HBO’s Woke ‘Sex and the City’ Reboot Ripped By Critics: ‘Painful,’ Like Reading ‘How to Be an Antiracist’


And just like that, wokeness has ruined another once-popular Hollywood franchise.

HBO Max’s Sex and the City reboot — titled And Just Like That — is getting savaged by mainstream TV critics who have concluded the new series’ embrace of wokeness is not a good thing. Some have found the show’s virtue signaling to be “exhausting,” while others said it “felt more self-serving than self-aware.”

One critic even compared watching the new show to reading Ibram X. Kendi’s How to Be an Anti-Racist.

Many seemed to agree that the show badly needs actress Kim Cattrall, who played sexual libertine Samantha Jones in the original HBO series. Her absence throws the ensemble off balance and casts a long shadow over the new storyline, as does the surprise death of a major character in the first episode.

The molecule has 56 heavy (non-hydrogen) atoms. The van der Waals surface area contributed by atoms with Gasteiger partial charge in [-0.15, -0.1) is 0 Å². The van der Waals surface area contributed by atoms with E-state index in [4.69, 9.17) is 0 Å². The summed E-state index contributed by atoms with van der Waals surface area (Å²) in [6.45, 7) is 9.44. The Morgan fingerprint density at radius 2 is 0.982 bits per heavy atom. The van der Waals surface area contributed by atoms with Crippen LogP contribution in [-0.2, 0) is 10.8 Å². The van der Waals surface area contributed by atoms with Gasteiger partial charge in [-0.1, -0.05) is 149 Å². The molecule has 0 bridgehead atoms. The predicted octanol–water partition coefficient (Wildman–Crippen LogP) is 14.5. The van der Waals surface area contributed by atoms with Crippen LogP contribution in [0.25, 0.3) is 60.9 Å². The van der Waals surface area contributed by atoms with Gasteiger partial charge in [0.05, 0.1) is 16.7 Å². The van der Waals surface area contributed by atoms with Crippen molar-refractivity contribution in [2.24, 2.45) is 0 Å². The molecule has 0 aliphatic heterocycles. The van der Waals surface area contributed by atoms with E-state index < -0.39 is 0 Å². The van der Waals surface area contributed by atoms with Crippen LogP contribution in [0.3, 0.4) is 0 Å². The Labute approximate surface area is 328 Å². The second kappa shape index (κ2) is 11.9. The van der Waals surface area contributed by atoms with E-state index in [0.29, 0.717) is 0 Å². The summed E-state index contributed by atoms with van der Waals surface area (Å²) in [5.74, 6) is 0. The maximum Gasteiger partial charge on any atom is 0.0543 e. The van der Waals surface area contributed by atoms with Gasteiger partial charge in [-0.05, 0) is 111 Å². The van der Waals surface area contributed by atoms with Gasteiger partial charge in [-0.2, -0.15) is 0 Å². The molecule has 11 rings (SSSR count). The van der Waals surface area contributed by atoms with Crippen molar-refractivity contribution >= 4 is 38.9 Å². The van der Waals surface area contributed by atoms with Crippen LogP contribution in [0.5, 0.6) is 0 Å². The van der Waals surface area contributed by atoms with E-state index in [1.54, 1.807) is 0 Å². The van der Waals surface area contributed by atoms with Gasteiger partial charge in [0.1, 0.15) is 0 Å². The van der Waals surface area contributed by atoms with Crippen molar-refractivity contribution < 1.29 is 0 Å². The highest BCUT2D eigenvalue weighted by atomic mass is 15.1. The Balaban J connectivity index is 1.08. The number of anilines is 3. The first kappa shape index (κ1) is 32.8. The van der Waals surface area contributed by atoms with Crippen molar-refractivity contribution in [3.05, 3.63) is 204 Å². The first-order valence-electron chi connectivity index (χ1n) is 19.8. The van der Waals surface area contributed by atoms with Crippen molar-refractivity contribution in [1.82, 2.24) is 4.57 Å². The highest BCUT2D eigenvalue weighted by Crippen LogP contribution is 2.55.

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And Just Like That aims to address revisionist criticism that Sex and the City was too white. The new cast features four minority actresses, including gender non-binary Broadway star Sara Ramirez, who reportedly has a five minute scene in which the character delivers a lecture on the lack of representation of gender non-conforming characters in TV.

EW‘s critic concluded the show “tries too hard to bring its cultural brand into a new era.” It’s also “a sweaty enterprise, stretching to include vast political sensitivities in a way that feels more self-serving than self-aware. I miss Samantha, man, and I miss how Kim Cattrall was the last SATC star willing to look utterly ridiculous.”

Indiewire’s critic said “all this virtue signaling can be exhausting,” as the show’s new minority characters “spend most of their time onscreen reassuring our main cast that they’re not being racist.”

Karen Pittman and Cynthia Nixon in “And Just Like That…” Craig Blankenhorn / HBO Max

The New York Times blasted the show’s efforts at wokeness as “cringey” and “painful.” With its self-conscious attempts at racial sensitivity, “the whole production feels as if it speed-read How to Be an Antiracist in June 2020.”

Rolling Stone also panned the series, saying the series’ “attempts at wokeness… are so often self-conscious and clumsy.”  The show’s minority characters “are mostly being viewed through the eyes of the returning characters, rather than as people with their own inner lives.”

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